Constance Frazier said her son didn't know Weaver and she never heard the story about him robbing a relative of her son.

The mother said she didn't know her son had a gun.

"We understand a friend loaned him a gun shortly before (the shootout)," she said.

Since then, she said, the family has learned from her son's friends that ' apparently they all carry guns now."

She said her son was afraid of guns. That was one of the reasons he was discharged from the Army a year ago, after only six months, she said.

William Murray, Eric Weaver's stepfather, said he also had no inkling that his stepson was carrying a gun when he went to Canton that day to visit his girlfriend.

"It was totally out of character," Murray said. "He's not violent."

He denied that Weaver was involved with drugs. He said the rumor could have started simply because he was from Youngstown and there was a "rivalry thing' between the two cities.

Although he also didn't know where Weaver got a bulletproof vest, Murray said his stepson had good reason to fear for his life on the streets of Canton.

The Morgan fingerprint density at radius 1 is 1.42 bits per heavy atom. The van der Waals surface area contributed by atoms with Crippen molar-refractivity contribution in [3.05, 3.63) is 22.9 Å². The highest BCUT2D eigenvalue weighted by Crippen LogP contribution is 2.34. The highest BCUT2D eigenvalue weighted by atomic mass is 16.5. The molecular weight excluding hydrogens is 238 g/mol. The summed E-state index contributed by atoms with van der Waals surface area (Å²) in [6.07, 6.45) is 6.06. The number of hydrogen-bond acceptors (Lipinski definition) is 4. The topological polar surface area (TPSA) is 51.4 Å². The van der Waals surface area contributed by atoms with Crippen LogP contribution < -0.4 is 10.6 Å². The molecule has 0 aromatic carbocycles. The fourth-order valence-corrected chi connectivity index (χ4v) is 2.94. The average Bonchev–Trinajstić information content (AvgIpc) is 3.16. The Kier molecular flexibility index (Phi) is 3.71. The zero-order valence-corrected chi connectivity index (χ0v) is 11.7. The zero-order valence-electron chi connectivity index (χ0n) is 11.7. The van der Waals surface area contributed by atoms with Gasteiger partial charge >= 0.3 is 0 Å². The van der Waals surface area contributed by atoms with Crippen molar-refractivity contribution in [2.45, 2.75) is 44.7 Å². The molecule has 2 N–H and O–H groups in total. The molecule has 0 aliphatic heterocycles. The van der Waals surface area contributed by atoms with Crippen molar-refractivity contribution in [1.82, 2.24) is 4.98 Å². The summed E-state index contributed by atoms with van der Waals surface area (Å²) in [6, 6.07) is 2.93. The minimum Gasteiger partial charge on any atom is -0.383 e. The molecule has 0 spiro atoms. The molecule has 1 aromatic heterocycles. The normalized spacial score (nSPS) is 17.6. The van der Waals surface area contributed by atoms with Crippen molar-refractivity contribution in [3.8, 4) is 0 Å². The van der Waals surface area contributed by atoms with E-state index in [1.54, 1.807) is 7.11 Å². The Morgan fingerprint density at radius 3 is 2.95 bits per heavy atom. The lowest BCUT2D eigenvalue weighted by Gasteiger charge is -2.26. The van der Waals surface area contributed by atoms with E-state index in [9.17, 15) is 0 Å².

"Back in the summer of this year, he and two or three of his buddies were up in Canton and some guys shot up the car. He was wounded in his shoulder -- it was just a nick," Murray said. "I guess he felt he was protecting himself."

While Murray said his "heart goes out to the Frazier family," he blamed the tragedy on the escalating climate of violence in the inner cities.

"If life comes down to that -- the first law of nature is self-preservation -- in five years, everyone will be having to wear a bulletproof vest and carrying a gun," said Murray, a heavy-equipment operator whose wife, like Constance Frazier, works at a hospital.

Murray said his stepson won't say where he got the gun.